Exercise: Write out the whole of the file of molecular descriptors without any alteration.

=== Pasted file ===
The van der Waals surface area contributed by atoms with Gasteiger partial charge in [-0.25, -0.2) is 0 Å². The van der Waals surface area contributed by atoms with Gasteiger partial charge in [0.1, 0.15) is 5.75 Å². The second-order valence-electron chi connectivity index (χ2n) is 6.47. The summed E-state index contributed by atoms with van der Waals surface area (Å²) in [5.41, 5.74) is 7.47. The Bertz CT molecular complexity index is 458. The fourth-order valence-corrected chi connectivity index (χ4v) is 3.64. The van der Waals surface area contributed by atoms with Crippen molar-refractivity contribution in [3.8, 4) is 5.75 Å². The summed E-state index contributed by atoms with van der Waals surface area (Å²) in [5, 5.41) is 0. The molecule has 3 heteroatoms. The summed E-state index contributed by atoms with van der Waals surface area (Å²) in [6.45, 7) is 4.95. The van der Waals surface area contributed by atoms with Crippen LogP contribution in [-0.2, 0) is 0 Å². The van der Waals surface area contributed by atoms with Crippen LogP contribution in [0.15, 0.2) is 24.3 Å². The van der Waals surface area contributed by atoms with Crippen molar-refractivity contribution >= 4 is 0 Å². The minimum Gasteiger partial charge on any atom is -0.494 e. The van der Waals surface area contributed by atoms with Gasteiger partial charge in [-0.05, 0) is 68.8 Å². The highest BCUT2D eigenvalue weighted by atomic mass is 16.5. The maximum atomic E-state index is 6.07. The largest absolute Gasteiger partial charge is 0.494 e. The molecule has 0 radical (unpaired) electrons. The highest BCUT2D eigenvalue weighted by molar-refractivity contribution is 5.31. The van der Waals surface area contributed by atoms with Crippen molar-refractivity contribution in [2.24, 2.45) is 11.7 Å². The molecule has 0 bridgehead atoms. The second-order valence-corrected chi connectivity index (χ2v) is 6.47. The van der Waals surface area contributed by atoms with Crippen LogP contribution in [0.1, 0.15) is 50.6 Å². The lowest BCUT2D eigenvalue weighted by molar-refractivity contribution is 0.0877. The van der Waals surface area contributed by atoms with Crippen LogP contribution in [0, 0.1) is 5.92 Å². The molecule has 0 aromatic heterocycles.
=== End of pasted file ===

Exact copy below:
The van der Waals surface area contributed by atoms with Gasteiger partial charge in [-0.25, -0.2) is 0 Å². The van der Waals surface area contributed by atoms with Gasteiger partial charge in [0.1, 0.15) is 5.75 Å². The second-order valence-electron chi connectivity index (χ2n) is 6.47. The summed E-state index contributed by atoms with van der Waals surface area (Å²) in [5.41, 5.74) is 7.47. The Bertz CT molecular complexity index is 458. The fourth-order valence-corrected chi connectivity index (χ4v) is 3.64. The van der Waals surface area contributed by atoms with Crippen molar-refractivity contribution in [3.8, 4) is 5.75 Å². The summed E-state index contributed by atoms with van der Waals surface area (Å²) in [5, 5.41) is 0. The molecule has 3 heteroatoms. The summed E-state index contributed by atoms with van der Waals surface area (Å²) in [6.45, 7) is 4.95. The van der Waals surface area contributed by atoms with Crippen LogP contribution in [-0.2, 0) is 0 Å². The van der Waals surface area contributed by atoms with Crippen LogP contribution in [0.15, 0.2) is 24.3 Å². The van der Waals surface area contributed by atoms with Crippen molar-refractivity contribution >= 4 is 0 Å². The minimum Gasteiger partial charge on any atom is -0.494 e. The van der Waals surface area contributed by atoms with Gasteiger partial charge in [-0.05, 0) is 68.8 Å². The highest BCUT2D eigenvalue weighted by atomic mass is 16.5. The maximum atomic E-state index is 6.07. The largest absolute Gasteiger partial charge is 0.494 e. The molecule has 0 radical (unpaired) electrons. The highest BCUT2D eigenvalue weighted by molar-refractivity contribution is 5.31. The van der Waals surface area contributed by atoms with Crippen molar-refractivity contribution in [2.24, 2.45) is 11.7 Å². The molecule has 0 bridgehead atoms. The second-order valence-corrected chi connectivity index (χ2v) is 6.47. The van der Waals surface area contributed by atoms with Crippen LogP contribution in [0.1, 0.15) is 50.6 Å². The lowest BCUT2D eigenvalue weighted by molar-refractivity contribution is 0.0877. The van der Waals surface area contributed by atoms with Crippen LogP contribution in [0, 0.1) is 5.92 Å². The molecule has 0 aromatic heterocycles.